The woman approached the grieving father at a restaurant in Eagan last month.

“You’re Ken Buchanan!” she proclaimed.

“You know me?” he asked, confused.

Eagan is a small community; their kids had attended dance classes together, she reminded him. The woman said she had heard about the tragic loss of his 19-year-old son, Elijah: After Elijah mysteriously disappeared in November, a family friend created a Facebook page called “Bring Elijah Home.” Fifteen days after he went missing, Elijah’s frozen body was found Dec. 13 in a densely wooded area about a half-mile from his home; his death — of hypothermia — was ruled an accident.

The Buchanans — a family of strong Christian faith — are grieving, but they also believe that Elijah is home now, in heaven. Instead of shutting down the Facebook page, Buchanan renamed it “Divine Fingerprints” and started a blog with the same name. has become a father’s sacred writing space, a public memorial, a meditation on love, loss and faith.

“We wanted to spread inspirational news about the impact that was Elijah’s life as well as his death, focusing on God’s fingerprints in things we had not before noticed,” Buchanan said. “So the name change refocused the Facebook page to be a place of inspiration rather than desperation.”

Buchanan realized it was working when the woman stopped him at the restaurant.

“I read your blog every day,” she said. “I lost my husband several years ago. You have no idea how meaningful it is for me.”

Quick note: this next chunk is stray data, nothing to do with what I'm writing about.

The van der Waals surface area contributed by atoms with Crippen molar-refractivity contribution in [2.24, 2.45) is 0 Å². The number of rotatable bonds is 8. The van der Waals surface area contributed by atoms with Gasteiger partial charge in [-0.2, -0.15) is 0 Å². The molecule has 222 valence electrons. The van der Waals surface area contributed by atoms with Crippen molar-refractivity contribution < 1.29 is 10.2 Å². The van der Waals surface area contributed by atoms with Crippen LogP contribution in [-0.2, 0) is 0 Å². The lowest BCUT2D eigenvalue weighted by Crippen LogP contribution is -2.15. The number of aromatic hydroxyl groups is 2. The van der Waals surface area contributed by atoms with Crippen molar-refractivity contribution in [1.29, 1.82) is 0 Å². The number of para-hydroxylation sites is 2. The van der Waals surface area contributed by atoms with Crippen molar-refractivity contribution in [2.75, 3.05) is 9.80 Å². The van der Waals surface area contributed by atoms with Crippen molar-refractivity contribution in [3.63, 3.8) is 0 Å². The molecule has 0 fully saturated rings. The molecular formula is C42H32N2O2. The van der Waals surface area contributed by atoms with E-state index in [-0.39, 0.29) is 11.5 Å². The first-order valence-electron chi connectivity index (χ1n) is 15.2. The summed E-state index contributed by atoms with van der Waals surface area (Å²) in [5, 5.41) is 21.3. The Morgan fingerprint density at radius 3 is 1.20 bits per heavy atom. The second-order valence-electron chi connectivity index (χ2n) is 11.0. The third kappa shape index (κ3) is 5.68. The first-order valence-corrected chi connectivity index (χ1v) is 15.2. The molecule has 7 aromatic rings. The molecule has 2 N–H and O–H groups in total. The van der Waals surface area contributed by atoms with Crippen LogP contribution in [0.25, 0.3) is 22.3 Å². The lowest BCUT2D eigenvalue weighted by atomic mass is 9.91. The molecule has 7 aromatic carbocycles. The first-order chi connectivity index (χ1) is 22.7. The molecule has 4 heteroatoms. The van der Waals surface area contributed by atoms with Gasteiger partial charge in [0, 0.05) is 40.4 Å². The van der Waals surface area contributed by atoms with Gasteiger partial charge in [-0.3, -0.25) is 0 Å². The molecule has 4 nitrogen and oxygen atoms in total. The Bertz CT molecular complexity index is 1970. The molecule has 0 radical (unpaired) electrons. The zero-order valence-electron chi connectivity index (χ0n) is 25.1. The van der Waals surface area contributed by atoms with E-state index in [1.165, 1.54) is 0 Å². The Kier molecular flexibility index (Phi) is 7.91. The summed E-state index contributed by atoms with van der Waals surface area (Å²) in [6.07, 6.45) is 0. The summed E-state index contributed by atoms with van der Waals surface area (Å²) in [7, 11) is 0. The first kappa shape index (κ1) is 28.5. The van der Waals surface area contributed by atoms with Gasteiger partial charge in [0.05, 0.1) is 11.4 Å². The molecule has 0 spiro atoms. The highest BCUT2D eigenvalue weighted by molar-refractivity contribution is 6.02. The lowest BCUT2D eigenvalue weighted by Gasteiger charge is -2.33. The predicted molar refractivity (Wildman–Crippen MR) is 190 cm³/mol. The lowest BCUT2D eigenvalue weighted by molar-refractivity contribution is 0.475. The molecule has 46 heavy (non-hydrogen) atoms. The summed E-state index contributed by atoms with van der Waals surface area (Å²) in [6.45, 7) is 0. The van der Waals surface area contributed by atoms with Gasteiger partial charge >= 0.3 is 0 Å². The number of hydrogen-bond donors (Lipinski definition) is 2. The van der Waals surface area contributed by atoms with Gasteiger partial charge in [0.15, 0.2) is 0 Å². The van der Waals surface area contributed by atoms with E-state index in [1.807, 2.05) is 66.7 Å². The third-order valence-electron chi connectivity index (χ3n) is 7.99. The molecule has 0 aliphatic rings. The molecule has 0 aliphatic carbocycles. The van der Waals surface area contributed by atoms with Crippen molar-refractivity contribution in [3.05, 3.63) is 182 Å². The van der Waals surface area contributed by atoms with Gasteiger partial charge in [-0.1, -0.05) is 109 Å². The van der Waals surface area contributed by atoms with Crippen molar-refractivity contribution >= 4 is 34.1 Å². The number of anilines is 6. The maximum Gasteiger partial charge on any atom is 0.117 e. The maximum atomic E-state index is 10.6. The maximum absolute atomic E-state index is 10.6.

In this way, Elijah lives on.


Melanie Buchanan, Elijah’s mom, has never experienced Easter so personally before.

“I feel like what Mary must have went through,” she said, tearfully, as she sat in the kitchen of her Eagan home on the Monday of Holy Week. “I’ve lost a lot of people in my life — I’ve lost my mom — but there is no pain as great as this one. No, there’s nothing.

"We call it the Hundred Acre Wood, from the Pooh series which Elijah loved," said Kenneth Buchanan as he looks out over his 3-acre backyard in

“We call it the Hundred Acre Wood, from the Pooh series which Elijah loved,” said Kenneth Buchanan as he looks out over his 3-acre backyard in Eagan on Thursday March 26, 2015. Their home is near Patrick Eagan Park, where Elijah was found. (Pioneer Press: Jean Pieri)

The loss of a child — it’s so deep.”Melanie, 57, a nurse and flight attendant, and Ken, also 57, a health care consultant, have four other children: Tina Atkinson, 31; Brittany Kirsch, 26; Briana, 22; and Isaiah, 17.